The U.S. Supreme Court agreed on December 2, 2016, to hear consolidated appeals from three nonprofit hospital systems that are affiliated with religious groups concerning the “church plan” status of their respective defined benefit pension plans. The Court’s ruling could affect a multitude of nonprofit church-affiliated employers, including hospitals, educational institutions and homes for the elderly.
Generally, a defined benefit pension plan subject to the Employee Retirement Income Security Act (ERISA) must comply with strict funding and other requirements set forth in both ERISA and the Internal Revenue Code. ERISA and the Code, however, make an exception for plans that are established and maintained by a church or by a tax-exempt convention or association of churches for its employees (or their beneficiaries).
In this case, each of the three nonprofit, Christian-affiliated hospital systems (Advocate Health Care Network in Illinois, Saint Peter's Healthcare System in New Jersey and Dignity Health in California) maintained a pension plan designated as an exempt “church plan.” Importantly, two of the three hospital systems had received favorable determination letters from the Internal Revenue Service (IRS) approving their church plan status based on their religious affiliation. The third pension plan’s application for a similar determination letter was pending when the lawsuit began.
The lawsuits considered by the lower courts involve challenges by plan participants concerning the funding status of their respective employer-sponsored pension plans. In evaluating the merits of the claims, the lower courts gave little weight to the IRS determination letters, holding that to be a “church plan,” a plan must be both established and maintained by a church. The lower courts pointed out that because each of the plans was established by a church-affiliated organization and not by a church, the hospital systems could not fall within the ERISA exemption, notwithstanding the IRS determination letters.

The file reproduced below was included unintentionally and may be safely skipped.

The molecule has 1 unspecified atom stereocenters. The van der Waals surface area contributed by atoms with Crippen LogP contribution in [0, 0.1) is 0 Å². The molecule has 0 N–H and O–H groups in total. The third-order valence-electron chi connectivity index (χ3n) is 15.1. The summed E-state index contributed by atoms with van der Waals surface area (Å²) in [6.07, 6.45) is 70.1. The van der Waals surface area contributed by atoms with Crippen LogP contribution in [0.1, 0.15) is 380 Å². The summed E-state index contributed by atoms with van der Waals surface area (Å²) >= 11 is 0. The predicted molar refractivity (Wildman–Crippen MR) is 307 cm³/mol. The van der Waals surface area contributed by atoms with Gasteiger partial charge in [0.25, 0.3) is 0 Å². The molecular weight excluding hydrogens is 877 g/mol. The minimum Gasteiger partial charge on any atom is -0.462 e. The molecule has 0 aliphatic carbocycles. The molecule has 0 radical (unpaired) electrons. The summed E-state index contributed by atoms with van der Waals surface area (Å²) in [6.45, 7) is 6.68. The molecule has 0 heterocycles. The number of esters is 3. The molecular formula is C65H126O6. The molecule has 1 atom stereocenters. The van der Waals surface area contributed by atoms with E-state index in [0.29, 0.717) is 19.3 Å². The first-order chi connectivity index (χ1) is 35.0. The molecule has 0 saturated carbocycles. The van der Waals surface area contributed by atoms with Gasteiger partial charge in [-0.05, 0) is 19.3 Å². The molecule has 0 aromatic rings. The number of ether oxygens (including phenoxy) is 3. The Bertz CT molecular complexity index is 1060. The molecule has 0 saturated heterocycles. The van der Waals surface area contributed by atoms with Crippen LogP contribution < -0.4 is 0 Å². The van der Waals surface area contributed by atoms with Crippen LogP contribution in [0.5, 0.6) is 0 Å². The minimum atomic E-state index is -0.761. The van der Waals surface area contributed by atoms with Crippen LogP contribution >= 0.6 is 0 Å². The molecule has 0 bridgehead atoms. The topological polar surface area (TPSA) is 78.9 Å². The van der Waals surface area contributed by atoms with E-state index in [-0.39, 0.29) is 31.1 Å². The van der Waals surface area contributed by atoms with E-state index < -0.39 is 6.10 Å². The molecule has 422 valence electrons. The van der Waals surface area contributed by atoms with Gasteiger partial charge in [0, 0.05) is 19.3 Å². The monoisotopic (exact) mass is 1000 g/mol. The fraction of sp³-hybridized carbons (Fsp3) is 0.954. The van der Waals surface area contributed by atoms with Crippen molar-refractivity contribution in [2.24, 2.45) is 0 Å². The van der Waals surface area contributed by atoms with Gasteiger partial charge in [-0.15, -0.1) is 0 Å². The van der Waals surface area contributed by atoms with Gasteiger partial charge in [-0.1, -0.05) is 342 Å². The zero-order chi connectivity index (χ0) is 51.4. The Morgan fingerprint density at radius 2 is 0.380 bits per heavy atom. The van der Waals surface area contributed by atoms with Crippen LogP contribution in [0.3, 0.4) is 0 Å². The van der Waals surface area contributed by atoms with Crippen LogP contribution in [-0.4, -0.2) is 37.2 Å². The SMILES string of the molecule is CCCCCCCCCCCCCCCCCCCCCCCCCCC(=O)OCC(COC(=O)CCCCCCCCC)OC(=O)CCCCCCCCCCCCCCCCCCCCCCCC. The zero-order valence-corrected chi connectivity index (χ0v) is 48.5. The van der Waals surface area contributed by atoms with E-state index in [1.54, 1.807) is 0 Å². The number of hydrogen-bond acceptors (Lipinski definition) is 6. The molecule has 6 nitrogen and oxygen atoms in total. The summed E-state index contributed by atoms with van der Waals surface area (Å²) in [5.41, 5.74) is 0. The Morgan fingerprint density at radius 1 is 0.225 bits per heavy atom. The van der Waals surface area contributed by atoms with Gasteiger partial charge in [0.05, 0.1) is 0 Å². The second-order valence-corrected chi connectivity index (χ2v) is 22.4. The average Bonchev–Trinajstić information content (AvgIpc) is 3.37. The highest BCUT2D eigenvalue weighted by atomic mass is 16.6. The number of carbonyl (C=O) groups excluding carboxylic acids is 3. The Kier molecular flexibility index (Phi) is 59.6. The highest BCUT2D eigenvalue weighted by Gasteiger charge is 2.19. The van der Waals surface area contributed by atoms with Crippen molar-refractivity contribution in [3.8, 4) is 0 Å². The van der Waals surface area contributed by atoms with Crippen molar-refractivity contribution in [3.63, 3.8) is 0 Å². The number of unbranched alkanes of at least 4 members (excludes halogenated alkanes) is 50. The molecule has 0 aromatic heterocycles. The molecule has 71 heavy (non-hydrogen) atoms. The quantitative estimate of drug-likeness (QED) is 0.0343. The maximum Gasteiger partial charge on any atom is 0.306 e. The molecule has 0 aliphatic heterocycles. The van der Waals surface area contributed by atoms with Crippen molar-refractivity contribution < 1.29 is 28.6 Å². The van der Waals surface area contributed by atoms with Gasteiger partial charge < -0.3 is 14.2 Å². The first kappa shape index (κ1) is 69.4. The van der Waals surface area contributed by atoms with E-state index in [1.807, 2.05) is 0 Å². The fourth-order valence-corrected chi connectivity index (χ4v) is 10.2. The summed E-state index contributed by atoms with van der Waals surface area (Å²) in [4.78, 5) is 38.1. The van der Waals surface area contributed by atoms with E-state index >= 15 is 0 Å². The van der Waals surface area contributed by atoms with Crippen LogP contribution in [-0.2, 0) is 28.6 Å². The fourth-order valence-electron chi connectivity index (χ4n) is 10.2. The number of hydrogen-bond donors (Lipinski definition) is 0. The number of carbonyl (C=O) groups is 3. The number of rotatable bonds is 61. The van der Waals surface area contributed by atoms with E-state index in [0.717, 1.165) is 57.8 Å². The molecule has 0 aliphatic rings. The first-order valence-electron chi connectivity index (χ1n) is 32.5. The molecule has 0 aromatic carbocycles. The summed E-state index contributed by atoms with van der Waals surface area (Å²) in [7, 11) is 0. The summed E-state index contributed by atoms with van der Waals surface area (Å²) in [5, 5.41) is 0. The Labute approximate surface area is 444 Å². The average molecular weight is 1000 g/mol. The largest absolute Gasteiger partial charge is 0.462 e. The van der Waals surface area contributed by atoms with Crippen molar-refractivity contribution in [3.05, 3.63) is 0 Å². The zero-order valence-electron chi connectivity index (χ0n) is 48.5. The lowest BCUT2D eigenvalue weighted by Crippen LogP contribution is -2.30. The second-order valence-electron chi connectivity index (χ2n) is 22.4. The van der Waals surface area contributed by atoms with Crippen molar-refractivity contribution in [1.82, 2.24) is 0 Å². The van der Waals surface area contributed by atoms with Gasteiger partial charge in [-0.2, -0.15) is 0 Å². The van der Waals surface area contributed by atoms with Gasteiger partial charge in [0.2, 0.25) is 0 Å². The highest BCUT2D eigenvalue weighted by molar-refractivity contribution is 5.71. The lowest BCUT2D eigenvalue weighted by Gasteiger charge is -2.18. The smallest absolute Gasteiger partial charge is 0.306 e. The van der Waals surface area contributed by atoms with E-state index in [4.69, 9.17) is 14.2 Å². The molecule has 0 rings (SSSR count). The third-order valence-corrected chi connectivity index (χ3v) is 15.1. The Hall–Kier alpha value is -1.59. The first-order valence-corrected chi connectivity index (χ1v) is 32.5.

These three consolidated cases before the Supreme Court are noteworthy because they call into question previously issued IRS determination letters. Many of these employers have relied on the church plan exemption since the early 1980s, when ERISA was amended to add the exemption.
What This Means to You
The Supreme Court’s review may have significant consequences for retirement plans, as well as health and welfare plans, sponsored by religiously affiliated organizations, as suggested by a wave of recent lawsuits seeking retroactive liability. Pending the Court’s decision, potentially affected employers should evaluate the “church plan” status of their retirement and welfare plans.
For more information about church plan exemptions and what actions to take now for your particular plan, please contact any member of Husch Blackwell’s Employee Benefits & Executive Compensation team.